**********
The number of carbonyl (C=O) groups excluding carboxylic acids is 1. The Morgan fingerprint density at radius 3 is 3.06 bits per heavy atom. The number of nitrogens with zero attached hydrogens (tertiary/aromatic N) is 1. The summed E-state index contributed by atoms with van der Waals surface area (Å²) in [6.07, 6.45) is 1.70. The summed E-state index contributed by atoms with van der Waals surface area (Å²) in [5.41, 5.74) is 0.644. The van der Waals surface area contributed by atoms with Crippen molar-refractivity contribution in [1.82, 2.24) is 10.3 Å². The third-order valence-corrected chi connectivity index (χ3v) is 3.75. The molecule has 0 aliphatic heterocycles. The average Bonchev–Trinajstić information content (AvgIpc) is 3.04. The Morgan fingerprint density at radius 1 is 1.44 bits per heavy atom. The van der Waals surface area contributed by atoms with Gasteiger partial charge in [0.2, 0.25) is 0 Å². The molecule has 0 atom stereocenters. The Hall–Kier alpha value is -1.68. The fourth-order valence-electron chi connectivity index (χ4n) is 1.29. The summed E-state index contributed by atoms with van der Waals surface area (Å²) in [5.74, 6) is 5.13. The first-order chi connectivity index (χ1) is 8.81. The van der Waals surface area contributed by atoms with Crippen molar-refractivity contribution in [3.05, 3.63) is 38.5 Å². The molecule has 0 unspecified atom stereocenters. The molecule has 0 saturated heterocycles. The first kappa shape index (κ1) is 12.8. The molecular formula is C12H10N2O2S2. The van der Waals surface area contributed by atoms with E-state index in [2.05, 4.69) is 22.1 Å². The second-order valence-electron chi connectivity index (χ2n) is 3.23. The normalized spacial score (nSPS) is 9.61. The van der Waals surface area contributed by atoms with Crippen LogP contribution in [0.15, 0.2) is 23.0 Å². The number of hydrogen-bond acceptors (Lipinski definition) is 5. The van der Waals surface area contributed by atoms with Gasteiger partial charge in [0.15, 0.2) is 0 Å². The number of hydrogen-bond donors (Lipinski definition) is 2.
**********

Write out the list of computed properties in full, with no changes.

The number of carbonyl (C=O) groups excluding carboxylic acids is 1. The Morgan fingerprint density at radius 3 is 3.06 bits per heavy atom. The number of nitrogens with zero attached hydrogens (tertiary/aromatic N) is 1. The summed E-state index contributed by atoms with van der Waals surface area (Å²) in [6.07, 6.45) is 1.70. The summed E-state index contributed by atoms with van der Waals surface area (Å²) in [5.41, 5.74) is 0.644. The van der Waals surface area contributed by atoms with Crippen molar-refractivity contribution in [1.82, 2.24) is 10.3 Å². The third-order valence-corrected chi connectivity index (χ3v) is 3.75. The molecule has 0 aliphatic heterocycles. The average Bonchev–Trinajstić information content (AvgIpc) is 3.04. The Morgan fingerprint density at radius 1 is 1.44 bits per heavy atom. The van der Waals surface area contributed by atoms with Gasteiger partial charge in [0.2, 0.25) is 0 Å². The molecule has 0 atom stereocenters. The Hall–Kier alpha value is -1.68. The fourth-order valence-electron chi connectivity index (χ4n) is 1.29. The summed E-state index contributed by atoms with van der Waals surface area (Å²) in [5.74, 6) is 5.13. The first-order chi connectivity index (χ1) is 8.81. The van der Waals surface area contributed by atoms with Crippen molar-refractivity contribution in [3.05, 3.63) is 38.5 Å². The molecule has 0 unspecified atom stereocenters. The molecule has 0 saturated heterocycles. The first kappa shape index (κ1) is 12.8. The molecular formula is C12H10N2O2S2. The van der Waals surface area contributed by atoms with E-state index in [2.05, 4.69) is 22.1 Å². The second-order valence-electron chi connectivity index (χ2n) is 3.23. The normalized spacial score (nSPS) is 9.61. The van der Waals surface area contributed by atoms with Crippen LogP contribution in [0.15, 0.2) is 23.0 Å². The number of hydrogen-bond acceptors (Lipinski definition) is 5. The van der Waals surface area contributed by atoms with Gasteiger partial charge in [0.15, 0.2) is 0 Å². The number of hydrogen-bond donors (Lipinski definition) is 2.